How Not To Write A Love Story
How I Met Your Mother was always a love story. On the surface, it professed to be the story of how Ted Mosby (Josh Radnor) met the mother of his children (portrayed in the ninth and final season of the show by Cristin Milioti). However, it became clear as early on as the show’s pilot that the true love story being told was one between Ted and Robin Scherbatsky (Cobie Smulders).
With that in mind, the way the show chose to end its run was unsurprising and had, in fact, been planned from the very beginning, with the reactions of the children in the final episode filmed during the show’s first season. (As an aside, the creator and writers absolutely deserve accolades for the tricky and unique format they chose to tell this story in; by locking in the ending before they even began they not only trusted that the network would allow them to tell their whole story, but had to stay within the framework they’d already established for themselves.) But after watching the show’s finale nearly four years after it actually aired, I finally understand where the fans’ rage and dissatisfaction at how the show chose to end comes from.
This was a love story written by people who had apparently never written a love story before. There were beats missed that are essential for the audience to form an emotional connection with a show’s pairing (whether that’s Barney and Robin, Ted and the mother, or Ted and Robin). After spending 22 episodes of the final season mired in a wedding that I, at least, had zero interest in, the show races to the finish line in the final two episodes at such a breakneck pace that the viewer is left with whiplash, and when we arrive at the scene that had been planned since the very beginning (Ted shows up outside Robin’s apartment in the year 2030, holding up a blue french horn in a scene that echoes the pilot from 2005), it’s lacking that deep satisfaction that should be felt when a good story comes to an end.
Which is too bad, because this could have been a really good story. This was the story of how when Robin and Ted first fell in love, it wasn’t the right time because they both wanted vastly different things in life; it’s the story of how they tried to move on but kept come back to each other, until they both finally, actually moved on; it’s the story of how Ted met and fell in love with another woman who was the love of his life, married her and started a family with her before she tragically died; and it’s the story of how, six years later, Ted and Robin finally found their way back to each other and are both, hopefully, in a place where they can continue their lives together.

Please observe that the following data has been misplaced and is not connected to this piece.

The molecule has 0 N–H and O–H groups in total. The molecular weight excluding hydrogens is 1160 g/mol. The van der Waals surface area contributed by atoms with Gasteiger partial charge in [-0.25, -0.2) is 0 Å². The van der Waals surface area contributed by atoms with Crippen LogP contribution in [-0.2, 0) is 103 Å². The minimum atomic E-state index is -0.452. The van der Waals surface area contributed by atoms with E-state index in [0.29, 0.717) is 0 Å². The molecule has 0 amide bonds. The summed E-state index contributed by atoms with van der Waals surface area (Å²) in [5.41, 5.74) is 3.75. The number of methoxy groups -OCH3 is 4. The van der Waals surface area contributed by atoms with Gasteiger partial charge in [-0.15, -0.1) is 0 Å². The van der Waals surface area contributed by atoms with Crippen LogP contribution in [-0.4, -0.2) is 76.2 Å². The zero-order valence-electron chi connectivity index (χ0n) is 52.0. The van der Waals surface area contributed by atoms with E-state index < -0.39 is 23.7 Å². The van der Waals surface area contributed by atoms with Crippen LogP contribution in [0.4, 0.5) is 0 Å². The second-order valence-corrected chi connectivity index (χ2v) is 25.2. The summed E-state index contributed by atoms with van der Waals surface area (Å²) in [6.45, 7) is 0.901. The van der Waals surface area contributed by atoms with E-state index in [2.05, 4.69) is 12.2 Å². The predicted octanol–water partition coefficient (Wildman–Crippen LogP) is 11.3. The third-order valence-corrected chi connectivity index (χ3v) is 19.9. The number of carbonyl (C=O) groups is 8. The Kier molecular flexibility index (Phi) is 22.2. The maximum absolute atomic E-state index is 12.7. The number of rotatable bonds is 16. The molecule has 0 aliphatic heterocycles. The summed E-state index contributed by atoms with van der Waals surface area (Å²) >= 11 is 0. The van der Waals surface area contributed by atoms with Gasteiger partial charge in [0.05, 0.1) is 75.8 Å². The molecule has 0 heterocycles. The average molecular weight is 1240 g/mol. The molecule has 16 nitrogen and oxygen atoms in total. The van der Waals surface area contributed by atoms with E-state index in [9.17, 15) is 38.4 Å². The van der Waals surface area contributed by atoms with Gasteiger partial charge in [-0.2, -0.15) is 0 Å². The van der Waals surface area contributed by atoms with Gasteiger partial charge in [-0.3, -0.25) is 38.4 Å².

And, largely, that’s the story they told, so where did they go wrong?
For one, the mother (whose name is only revealed to the audience in the last episode) feels like a footnote in a story that is ostensibly about her. She appears in person for the first time in the Season 8 finale, and although we see hints of her relationship with Ted through flashbacks (or perhaps flashforwards, in the context of the telling), the two don’t actually meet in the story until the penultimate episode of the series.
To be fair, the lack of the mother’s presence in the story is pointed out by Ted’s daughter (“you said this story was about Mom, but she was hardly in it!”), but I think it was a mistake on the part of the writers to limit the audience’s exposure to the mother, despite the fact that their original intentions were to no doubt keep the reveal to the very end. If they had devoted the entirety of Season 9 to the telling of Ted’s story with Tracy, some of the emotional beats of it would have landed much better—such as her illness and subsequent death. It wasn't surprising that the mother ended up dying, but the way the show handled it was; we went directly from a flashback of Ted’s first conversation with Tracy, to her lying ill in a hospital bed, to the year 2030 and Ted’s kids telling him he’s still in love with Robin.